Nothing But a Man
69 Pages
English
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Nothing But a Man

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Downloading requires you to have access to the YouScribe library
Learn all about the services we offer
69 Pages
English

Description

A crew of African-Americans are laying tracks in rural Alabama. The crane operator is the only white man on the section gang. INT. BUNK CAR The dormitory of the section gang. The men are through for the day and lounging on their bunkbeds. DUFF ANDERSON plays checkers with FRANKIE, using bottle tops as pieces. Duff makes the winning move and Frankie, disgusted, turns over the board. He saunters over to JOCKO, who is shaving in a broken mirror. Frankie watches him with a grin. JOCKO Go to hell, Frankie. FRANKIE Man, you sure one ugly cat! He takes the cigarettes Jocko has rolled, sailor-style, into the sleeve of his T-shirt. JOCKO Why don't you guys buy your own? FRANKIE 'Oughta give up smoking, Jocko. He stops in front of an older man, who is writing a letter. FRANKIE How much longer we got on this stretch, Riddick? RIDDICK Five weeks, maybe six. FRANKIE Man, what a dump. He circles restlessly past two cardplayers back to Duff, who is clipping his fingernails. FRANKIE What you gettin' all pretty for? DUFF (with a grin) Why don't you relax, Frankie? RAILROAD TRACK Duff, Frankie, and Jocko are riding a track-car, powered by a small engine, into the nearest town. The sun is setting. A church bell rings. POOL HALL Jocko, a cigar in his mouth, is playing a pinball machine. Duff and Frankie stand at the bar. They are joined by DORIS , a sad-looking woman with bad skin. DORIS Who's going to buy me a beer? FRANKIE (scornfully) What's the matter, Doris? Business bad? DORIS It sure is.

Subjects

Informations

Published by
Published 01 January 1964
Reads 2
Language English

Exrait

A crew of African-Americans are laying tracks in rural Alabama. The crane operator is the only white man on the section gang.
INT. BUNK CAR

The dormitory of the section gang. The men are through for the day and lounging on their bunkbeds. DUFF ANDERSON plays checkers with FRANKIE, using bottle tops as pieces. Duff makes the winning move and Frankie, disgusted, turns over the board. He saunters over to JOCKO, who is shaving in a broken mirror. Frankie watches him with a grin.

JOCKO

Go to hell, Frankie.

FRANKIE

Man, you sure one ugly cat!

He takes the cigarettes Jocko has rolled, sailor-style, into the sleeve of his T-shirt.

JOCKO

Why don't you guys buy your own?

FRANKIE

'Oughta give up smoking, Jocko.

He stops in front of an older man, who is writing a letter.

FRANKIE

How much longer we got on this stretch, Riddick?

RIDDICK

Five weeks, maybe six.

FRANKIE

Man, what a dump.

He circles restlessly past two cardplayers back to Duff, who is clipping his fingernails.

FRANKIE

What you gettin' all pretty for?

DUFF

(with a grin)

Why don't you relax, Frankie?

RAILROAD TRACK

Duff, Frankie, and Jocko are riding a track-car, powered by a small engine, into the nearest town. The sun is setting. A church bell rings.

POOL HALL

Jocko, a cigar in his mouth, is playing a pinball machine. Duff and Frankie stand at the bar. They are joined by DORIS , a sad-looking woman with bad skin.

DORIS

Who's going to buy me a beer?

FRANKIE

(scornfully)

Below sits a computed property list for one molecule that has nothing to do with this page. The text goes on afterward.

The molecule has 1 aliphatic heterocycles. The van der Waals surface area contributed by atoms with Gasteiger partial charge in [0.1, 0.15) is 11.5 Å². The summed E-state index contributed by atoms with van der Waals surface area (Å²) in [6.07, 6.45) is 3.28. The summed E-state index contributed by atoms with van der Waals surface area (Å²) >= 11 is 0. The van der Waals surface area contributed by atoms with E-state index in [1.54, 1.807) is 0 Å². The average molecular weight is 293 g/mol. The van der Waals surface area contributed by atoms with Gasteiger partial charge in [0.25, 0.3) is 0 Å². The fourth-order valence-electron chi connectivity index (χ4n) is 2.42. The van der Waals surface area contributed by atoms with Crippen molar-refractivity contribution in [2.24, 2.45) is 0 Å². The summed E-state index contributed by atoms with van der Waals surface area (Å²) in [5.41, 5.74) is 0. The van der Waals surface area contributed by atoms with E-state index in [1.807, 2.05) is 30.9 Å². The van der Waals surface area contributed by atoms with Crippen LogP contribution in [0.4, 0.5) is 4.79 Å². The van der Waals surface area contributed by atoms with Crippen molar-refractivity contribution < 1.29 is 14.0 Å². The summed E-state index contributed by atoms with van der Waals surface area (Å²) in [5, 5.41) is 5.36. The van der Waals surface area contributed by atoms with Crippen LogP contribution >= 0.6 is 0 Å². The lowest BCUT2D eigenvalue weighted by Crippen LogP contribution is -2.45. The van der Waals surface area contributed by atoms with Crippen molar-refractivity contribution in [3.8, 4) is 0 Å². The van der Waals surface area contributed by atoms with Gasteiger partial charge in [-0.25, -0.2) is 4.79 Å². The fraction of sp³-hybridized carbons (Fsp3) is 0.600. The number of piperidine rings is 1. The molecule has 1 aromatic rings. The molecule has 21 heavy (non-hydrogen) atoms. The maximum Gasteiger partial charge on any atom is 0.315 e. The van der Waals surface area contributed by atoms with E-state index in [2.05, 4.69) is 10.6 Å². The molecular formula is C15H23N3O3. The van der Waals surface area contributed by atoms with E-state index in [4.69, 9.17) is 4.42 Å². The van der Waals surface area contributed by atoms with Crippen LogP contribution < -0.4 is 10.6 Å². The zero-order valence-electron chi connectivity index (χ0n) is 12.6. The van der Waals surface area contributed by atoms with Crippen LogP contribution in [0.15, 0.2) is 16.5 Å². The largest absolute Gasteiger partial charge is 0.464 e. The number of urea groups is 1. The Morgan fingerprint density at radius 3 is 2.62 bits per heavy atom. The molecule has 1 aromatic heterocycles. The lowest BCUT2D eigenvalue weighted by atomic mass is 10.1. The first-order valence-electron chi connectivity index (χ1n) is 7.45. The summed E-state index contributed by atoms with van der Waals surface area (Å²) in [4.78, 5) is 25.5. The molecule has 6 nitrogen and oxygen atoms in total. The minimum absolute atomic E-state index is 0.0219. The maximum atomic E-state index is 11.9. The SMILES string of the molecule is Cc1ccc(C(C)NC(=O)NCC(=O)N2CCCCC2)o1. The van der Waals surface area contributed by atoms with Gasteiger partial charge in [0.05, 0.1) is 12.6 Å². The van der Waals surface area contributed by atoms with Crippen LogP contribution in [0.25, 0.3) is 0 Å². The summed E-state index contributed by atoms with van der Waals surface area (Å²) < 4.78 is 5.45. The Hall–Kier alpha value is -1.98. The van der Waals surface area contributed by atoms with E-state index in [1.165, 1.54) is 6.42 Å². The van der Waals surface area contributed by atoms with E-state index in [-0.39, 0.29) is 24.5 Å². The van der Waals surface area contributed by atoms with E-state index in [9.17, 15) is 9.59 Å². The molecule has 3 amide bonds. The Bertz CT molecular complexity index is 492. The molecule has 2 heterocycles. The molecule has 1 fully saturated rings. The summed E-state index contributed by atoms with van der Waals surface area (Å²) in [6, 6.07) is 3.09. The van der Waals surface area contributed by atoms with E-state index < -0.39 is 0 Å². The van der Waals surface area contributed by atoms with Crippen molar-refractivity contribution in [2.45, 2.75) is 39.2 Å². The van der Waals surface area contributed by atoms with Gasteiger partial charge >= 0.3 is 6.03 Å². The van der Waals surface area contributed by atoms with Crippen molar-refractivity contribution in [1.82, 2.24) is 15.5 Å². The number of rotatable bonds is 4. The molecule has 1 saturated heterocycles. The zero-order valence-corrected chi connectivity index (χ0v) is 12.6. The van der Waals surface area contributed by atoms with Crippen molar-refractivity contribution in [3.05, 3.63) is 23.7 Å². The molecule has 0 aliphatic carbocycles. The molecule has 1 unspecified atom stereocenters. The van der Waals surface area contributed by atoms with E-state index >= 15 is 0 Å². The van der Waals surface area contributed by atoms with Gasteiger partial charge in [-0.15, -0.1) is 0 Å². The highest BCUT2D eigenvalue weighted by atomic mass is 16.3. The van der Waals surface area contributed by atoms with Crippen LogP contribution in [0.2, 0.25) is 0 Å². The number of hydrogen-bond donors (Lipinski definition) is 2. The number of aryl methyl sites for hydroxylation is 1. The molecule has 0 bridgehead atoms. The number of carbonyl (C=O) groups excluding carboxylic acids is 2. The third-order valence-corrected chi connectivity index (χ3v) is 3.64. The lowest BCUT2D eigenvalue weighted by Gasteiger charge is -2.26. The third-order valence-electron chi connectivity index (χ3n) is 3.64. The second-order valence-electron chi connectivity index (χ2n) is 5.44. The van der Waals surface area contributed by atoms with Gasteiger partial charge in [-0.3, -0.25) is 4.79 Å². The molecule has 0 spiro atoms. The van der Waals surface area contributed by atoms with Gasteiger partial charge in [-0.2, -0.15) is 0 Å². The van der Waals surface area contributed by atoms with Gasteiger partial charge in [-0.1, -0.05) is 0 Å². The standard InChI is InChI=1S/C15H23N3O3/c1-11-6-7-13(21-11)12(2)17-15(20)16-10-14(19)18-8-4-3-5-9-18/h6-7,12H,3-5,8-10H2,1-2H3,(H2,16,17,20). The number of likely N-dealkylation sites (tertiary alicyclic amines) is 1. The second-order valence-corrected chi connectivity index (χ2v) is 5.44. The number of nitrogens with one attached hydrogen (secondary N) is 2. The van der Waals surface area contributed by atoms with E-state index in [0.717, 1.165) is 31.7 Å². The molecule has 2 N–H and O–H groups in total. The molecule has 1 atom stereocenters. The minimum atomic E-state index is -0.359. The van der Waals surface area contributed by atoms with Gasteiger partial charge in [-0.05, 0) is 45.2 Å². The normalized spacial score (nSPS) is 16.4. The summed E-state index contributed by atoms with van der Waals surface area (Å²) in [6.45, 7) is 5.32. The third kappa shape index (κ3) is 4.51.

What's the matter, Doris? Business bad?

DORIS

It sure is.

FRANKIE

Everybody givin' it away free, huh?

DORIS

You gonna buy me a beer, Frankie?

FRANKIE

See Duff. He's the money man.

DORIS

What d'you say, Duff?

DUFF

(to the bartender)

Give her a beer.

DORIS

Thanks, Duff. You' a nice guy. Not like Frankie.

FRANKIE

You know, Doris - you'd make some guy a swell wife.

DORIS

You think so, Frankie?

FRANKIE

Hell, you got steady work.

DUFF

Quit ridin' her, Frankie.

The bartender serves her a bottle of beer

FRANKIE

I ain't ridin' her. Wouldn't ride her on a bet.

Duff pays for the beer and turns to leave.

DORIS

Where' you goin'?

DUFF

Out.

DORIS

Want me to come?

DUFF

No thanks.

DORIS

Come on, honey.

FRANKIE

Where' you goin'?

DUFF

'Round town.

FRANKIE

What's so hot 'round town?

DUFF

(with a grin)

Take it easy, Frankie.

He leaves.

FRANKIE

Don't wanna fish you outa no jailhouse.

STREET (Night)

Duff is walking along the deserted street in the black part of town.

Music from the pool hall fades and we pick up the strains of gospel singing from a nearby church.

INT. CHURCH

The choir is singing "Precious Lord." The women are spirited and the congregation in the small wooden building is alive to the music.

Duff appears in the open doorway and stops to listen.

When the song ends, REVEREND DAWSON rises from his chair.

REVEREND

I'm glad to see this meeting off to a good start. Now we'll take a break and then come back to hear from our distinguished guest - Reverend Butler of the Morgan Street Baptist Church in Birmingham. See you all in a little while.

Reverend Butler compliments him on the choir.

CHURCH YARD

Long tables laden with food are lit by strings of lightbulbs. The sound of a gospel piano from inside the church.

A smiling middle-aged woman has taken Duff in tow and leads him over to a young woman (JOSIE), who is serving food.

WOMAN

Josie - this is Brother Anderson. Now you give him some of that good food. He's a fine young man. (on her way) Ain't it a wonderful meetin'?!

Duff studies Josie with a smile. She is clearly middle class. While she puts food on a paper plate, she glances at him - matching his ironic detachment with her own. She hands him the plate

DUFF

Thank you, Ma'am. That's fine.